QUESTION:

We are currently matched with a birth mother who has a 1-year old daughter she is raising. Do you have any suggestions about how, and at what age, to discuss this full biological sibling with our adopted child?

RESPONSE:

Thank you for your thoughtful question.

I am curious if you are participating in an open adoption and if so, how open? You might consider creating a lifebook or document the history of your child’s life before he or she comes to your family. This can include pictures of both your child’s birthmom and her other child. As your child grows up, he or she will know who his/her birthmother is and also become familiar with her other child, his/her sibling. It’s generally helpful to use the first name of the child, as you talk about her, for example, “That’s Jenny your birthmother’s little girl.” Although young children can generally tell their adoption story with ease when the parents have helped them by providing age appropriate information, understanding siblings requires more than just the simple reproductive biology of sperm, egg and “you grew inside of another woman who birthed you.” It requires a basic understanding of genetics. This ability to grasp bigger topics happens around age 8 or 9. Before this age, it can be difficult for a child to understand the concept of brothers and sisters who are related yet growing up in different families.

As with other complex adoption related topics, it’s important to talk about the truths, again, in an age appropriate way. Give your child space to experience his or her feelings and validate them. A common question is, “Why did Jenny stay with my birthmother and I didn’t?” Again, this may be difficult to answer and you may not have all of the specific details. It’s important to reiterate that like adoption, this was a decision made by the adults. It’s ok to let your child know you are not sure of all of the “whys” and again, validate their feelings of confusion, sadness, anger or whatever they may be. An example of this might sound like, “I wonder if sometimes you might feel sad about Jenny living with your birthmom.” Be mindful talking about money if that plays into reasons for relinquishment…the decision to relinquish a child is generally far more complicated than just finances. Rather you might explain, “Sometimes families go through difficult times and have to make very difficult adult decisions. Your birthmom made an adoption plan because she wanted you to have a mommy and daddy to take care of you.”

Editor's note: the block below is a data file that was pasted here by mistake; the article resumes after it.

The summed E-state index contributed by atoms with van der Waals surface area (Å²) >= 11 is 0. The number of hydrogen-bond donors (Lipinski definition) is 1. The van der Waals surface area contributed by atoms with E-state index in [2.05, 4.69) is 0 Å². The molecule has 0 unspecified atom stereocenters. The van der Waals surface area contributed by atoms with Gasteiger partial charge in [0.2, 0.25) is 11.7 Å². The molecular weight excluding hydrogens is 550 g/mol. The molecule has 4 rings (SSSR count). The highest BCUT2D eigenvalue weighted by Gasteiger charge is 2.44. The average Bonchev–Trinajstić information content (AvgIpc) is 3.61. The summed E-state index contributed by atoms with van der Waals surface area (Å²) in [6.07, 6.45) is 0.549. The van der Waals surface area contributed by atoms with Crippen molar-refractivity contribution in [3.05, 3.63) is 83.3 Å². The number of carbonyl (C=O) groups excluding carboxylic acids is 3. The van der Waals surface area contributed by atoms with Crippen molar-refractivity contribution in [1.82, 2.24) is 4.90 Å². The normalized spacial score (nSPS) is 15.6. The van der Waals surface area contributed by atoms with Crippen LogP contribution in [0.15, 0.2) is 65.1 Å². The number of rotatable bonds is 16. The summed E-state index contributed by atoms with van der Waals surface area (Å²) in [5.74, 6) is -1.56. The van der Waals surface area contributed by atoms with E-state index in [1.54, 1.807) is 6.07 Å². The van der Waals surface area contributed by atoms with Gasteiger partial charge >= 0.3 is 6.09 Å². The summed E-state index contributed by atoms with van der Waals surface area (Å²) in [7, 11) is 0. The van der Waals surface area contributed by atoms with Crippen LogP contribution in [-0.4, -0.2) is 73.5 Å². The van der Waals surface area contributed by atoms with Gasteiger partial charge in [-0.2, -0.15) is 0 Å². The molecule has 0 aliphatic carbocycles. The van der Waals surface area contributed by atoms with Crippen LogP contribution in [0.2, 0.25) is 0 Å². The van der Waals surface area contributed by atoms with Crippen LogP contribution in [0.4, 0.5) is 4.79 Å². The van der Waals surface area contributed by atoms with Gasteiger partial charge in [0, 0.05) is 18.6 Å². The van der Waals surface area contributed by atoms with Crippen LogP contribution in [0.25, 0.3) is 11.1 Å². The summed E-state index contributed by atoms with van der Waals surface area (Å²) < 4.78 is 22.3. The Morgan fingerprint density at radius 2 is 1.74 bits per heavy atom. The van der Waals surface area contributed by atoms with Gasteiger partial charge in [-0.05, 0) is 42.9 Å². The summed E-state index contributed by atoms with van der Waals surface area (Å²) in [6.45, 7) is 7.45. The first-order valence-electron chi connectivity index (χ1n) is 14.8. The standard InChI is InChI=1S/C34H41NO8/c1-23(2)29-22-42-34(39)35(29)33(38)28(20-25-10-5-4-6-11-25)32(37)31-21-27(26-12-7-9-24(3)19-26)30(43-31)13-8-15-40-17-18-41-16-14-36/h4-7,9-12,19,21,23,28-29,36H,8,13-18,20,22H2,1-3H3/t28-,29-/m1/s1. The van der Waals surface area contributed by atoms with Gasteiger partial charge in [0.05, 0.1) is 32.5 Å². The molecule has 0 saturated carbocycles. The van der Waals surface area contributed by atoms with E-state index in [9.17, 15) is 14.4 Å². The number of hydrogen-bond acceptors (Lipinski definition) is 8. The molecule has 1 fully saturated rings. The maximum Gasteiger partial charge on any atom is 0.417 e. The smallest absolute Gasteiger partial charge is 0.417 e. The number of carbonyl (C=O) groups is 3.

Your child’s reactions and desire for more information will vary as he or she grows older and they will want you, their best advocate to help them understand their story.
You may also decide to consult with an adoption therapist/specialist as these topics arise. This person can help you “fine tune” the dialogue to your specific situation and your child’s emotional stage.

In any case, all of the information is part of your child’s story and as such, part of your family story. Don’t shy away from talking about it.